BBC denies cover-up over claims Jimmy Savile targeted underage girls
Nick Clark is the arts correspondent of The Independent. He joined the newspaper in June 2007, initially reporting on the stock markets. He has covered beats including the City, and technology, media and telecoms and made the switch to arts in December 2011. He has also contributed articles to the sports section.
Monday 01 October 2012
Up to 10 women have accused the family entertainer Sir Jimmy Savile of being a sexual "predator" who targeted them when they were underage, with several saying they were too scared to speak out while he was alive.
The allegations, which include rape, come as the BBC has been forced to deny the abuse was "an open secret" during his time as a television presenter and that it dropped a Newsnight investigation to protect its reputation.
An ITV documentary, Exposure: The Other Side of Jimmy Savile screening on Wednesday, features a series of allegations of sexual assault on girls as young as 14 by the former Top of the Pops and Jim'll Fix It presenter who died last year at the age of 84.
The incidents are alleged to have taken place in hotels, in his Rolls-Royce and even in BBC Television Centre. One alleged victim said she was groped by Sir Jimmy when he visited the Duncroft Approved School in Surrey in 1974. When she angrily complained, two staff members dragged her outside and demanded she retract her statement and apologise.
Another girl from the school was abused in the back of his Rolls-Royce. "I now know it was wrong and I can still get very angry about it," she said.
One woman said Sir Jimmy had assaulted her "probably dozens of times" starting when she was 15. "Looking back I think, 'Oh my God, he actually raped me'. I was very young and he was in his 40s," she said.
She said: "I think people need to know that there was another side to him and it was quite a dark side. He was a predator on young girls." Val added she was "too frightened" to speak out when he was alive, saying: "There was always that air that he had power and that he had contacts and you wouldn't want to mess with him."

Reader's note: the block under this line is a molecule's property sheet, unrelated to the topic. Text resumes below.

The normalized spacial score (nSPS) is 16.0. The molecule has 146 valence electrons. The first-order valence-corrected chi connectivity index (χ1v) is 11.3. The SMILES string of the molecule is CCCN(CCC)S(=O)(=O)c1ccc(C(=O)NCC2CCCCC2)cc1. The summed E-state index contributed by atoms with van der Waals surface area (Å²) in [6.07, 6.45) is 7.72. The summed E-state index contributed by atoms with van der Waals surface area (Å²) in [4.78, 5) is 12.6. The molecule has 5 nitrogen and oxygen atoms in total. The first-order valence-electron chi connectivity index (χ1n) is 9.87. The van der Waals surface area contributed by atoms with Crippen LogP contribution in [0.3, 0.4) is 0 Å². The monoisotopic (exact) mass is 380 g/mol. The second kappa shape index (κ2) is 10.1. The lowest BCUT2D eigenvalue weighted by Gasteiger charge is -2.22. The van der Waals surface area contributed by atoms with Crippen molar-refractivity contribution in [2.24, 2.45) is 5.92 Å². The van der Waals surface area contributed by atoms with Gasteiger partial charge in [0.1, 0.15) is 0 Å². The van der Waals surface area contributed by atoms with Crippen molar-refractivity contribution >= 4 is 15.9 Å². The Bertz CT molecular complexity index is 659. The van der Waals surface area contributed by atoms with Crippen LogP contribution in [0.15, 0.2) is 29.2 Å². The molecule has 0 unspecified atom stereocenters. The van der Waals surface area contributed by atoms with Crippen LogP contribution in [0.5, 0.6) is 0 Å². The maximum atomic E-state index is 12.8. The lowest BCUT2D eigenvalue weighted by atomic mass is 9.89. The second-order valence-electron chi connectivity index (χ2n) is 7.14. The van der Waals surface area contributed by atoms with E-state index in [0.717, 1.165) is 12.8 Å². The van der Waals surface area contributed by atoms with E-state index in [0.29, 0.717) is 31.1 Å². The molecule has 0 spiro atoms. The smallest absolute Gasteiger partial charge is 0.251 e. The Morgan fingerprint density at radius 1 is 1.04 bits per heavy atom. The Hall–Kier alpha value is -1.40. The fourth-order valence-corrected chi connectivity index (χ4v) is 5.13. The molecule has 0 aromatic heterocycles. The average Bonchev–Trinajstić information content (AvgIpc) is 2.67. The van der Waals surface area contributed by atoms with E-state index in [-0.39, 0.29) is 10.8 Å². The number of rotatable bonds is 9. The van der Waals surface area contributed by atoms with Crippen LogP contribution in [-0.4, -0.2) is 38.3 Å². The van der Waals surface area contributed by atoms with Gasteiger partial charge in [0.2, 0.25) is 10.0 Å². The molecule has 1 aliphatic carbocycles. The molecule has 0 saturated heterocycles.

Sir Jimmy was never charged with abuse during his lifetime. One complaint was made to Surrey Police in 2007, but no further action was taken. The TV personality's family have defended him, with his nephew Roger Foster saying he was "disgusted and disappointed" about the allegations when while his uncle could not defend himself.
Sue Thompson, a newsroom assistant at BBC Leeds when Sir Jimmy was presenting the Speakeasy programme in 1978, said she walked in on the presenter fondling a 14-year-old. "He had his left arm up her skirt and … he was kissing her."
Yesterday the BBC said it searched its files for allegations of misconduct by Sir Jimmy during his time at the BBC but "no such evidence has been found". A spokesman said: “Whilst the BBC condemns any behaviour of the type alleged in the strongest terms, in the absence of evidence of any kind found at the BBC that corroborates the allegations that have been made it is simply not possible for the corporation to take any further action.”
The corporation also denied it had shelved a Newsnight investigation after uncovering information about abuse. The BBC said the charge was "absolutely untrue".
One victim, Angie, who also went under a pseudonym, lost her virginity to Sir Jimmy when she was 15. She said: "I was very naïve, I had no idea what was happening. He shouldn't be doing that to 15 year olds. It's quite repulsive what he did to me and other girls."
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